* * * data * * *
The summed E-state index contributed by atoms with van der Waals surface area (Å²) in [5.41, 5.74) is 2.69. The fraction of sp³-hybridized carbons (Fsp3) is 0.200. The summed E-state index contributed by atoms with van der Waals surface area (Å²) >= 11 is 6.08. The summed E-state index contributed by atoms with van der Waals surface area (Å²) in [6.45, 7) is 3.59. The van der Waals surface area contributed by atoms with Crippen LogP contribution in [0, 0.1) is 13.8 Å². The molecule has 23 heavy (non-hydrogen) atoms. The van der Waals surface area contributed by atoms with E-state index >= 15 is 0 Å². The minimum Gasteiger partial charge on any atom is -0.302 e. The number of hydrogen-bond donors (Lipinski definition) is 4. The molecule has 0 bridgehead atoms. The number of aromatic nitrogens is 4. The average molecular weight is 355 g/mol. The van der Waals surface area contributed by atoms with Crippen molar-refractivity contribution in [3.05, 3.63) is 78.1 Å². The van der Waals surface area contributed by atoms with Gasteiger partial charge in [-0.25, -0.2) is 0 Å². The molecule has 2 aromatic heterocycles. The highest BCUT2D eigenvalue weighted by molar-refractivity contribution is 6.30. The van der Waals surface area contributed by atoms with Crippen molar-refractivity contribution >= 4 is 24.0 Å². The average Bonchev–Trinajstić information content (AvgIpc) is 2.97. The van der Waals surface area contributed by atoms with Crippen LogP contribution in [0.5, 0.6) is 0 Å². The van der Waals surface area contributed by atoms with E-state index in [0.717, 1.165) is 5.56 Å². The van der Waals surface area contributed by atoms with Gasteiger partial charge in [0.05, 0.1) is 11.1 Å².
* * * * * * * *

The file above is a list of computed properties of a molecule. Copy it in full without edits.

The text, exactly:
The summed E-state index contributed by atoms with van der Waals surface area (Å²) in [5.41, 5.74) is 2.69. The fraction of sp³-hybridized carbons (Fsp3) is 0.200. The summed E-state index contributed by atoms with van der Waals surface area (Å²) >= 11 is 6.08. The summed E-state index contributed by atoms with van der Waals surface area (Å²) in [6.45, 7) is 3.59. The van der Waals surface area contributed by atoms with Crippen LogP contribution in [0, 0.1) is 13.8 Å². The molecule has 23 heavy (non-hydrogen) atoms. The van der Waals surface area contributed by atoms with E-state index >= 15 is 0 Å². The minimum Gasteiger partial charge on any atom is -0.302 e. The number of hydrogen-bond donors (Lipinski definition) is 4. The molecule has 0 bridgehead atoms. The number of aromatic nitrogens is 4. The average molecular weight is 355 g/mol. The van der Waals surface area contributed by atoms with Crippen molar-refractivity contribution in [3.05, 3.63) is 78.1 Å². The van der Waals surface area contributed by atoms with Gasteiger partial charge in [-0.25, -0.2) is 0 Å². The molecule has 2 aromatic heterocycles. The highest BCUT2D eigenvalue weighted by molar-refractivity contribution is 6.30. The van der Waals surface area contributed by atoms with Crippen molar-refractivity contribution >= 4 is 24.0 Å². The average Bonchev–Trinajstić information content (AvgIpc) is 2.97. The van der Waals surface area contributed by atoms with Crippen LogP contribution in [0.5, 0.6) is 0 Å². The van der Waals surface area contributed by atoms with E-state index in [0.717, 1.165) is 5.56 Å². The van der Waals surface area contributed by atoms with Gasteiger partial charge in [0.05, 0.1) is 11.1 Å².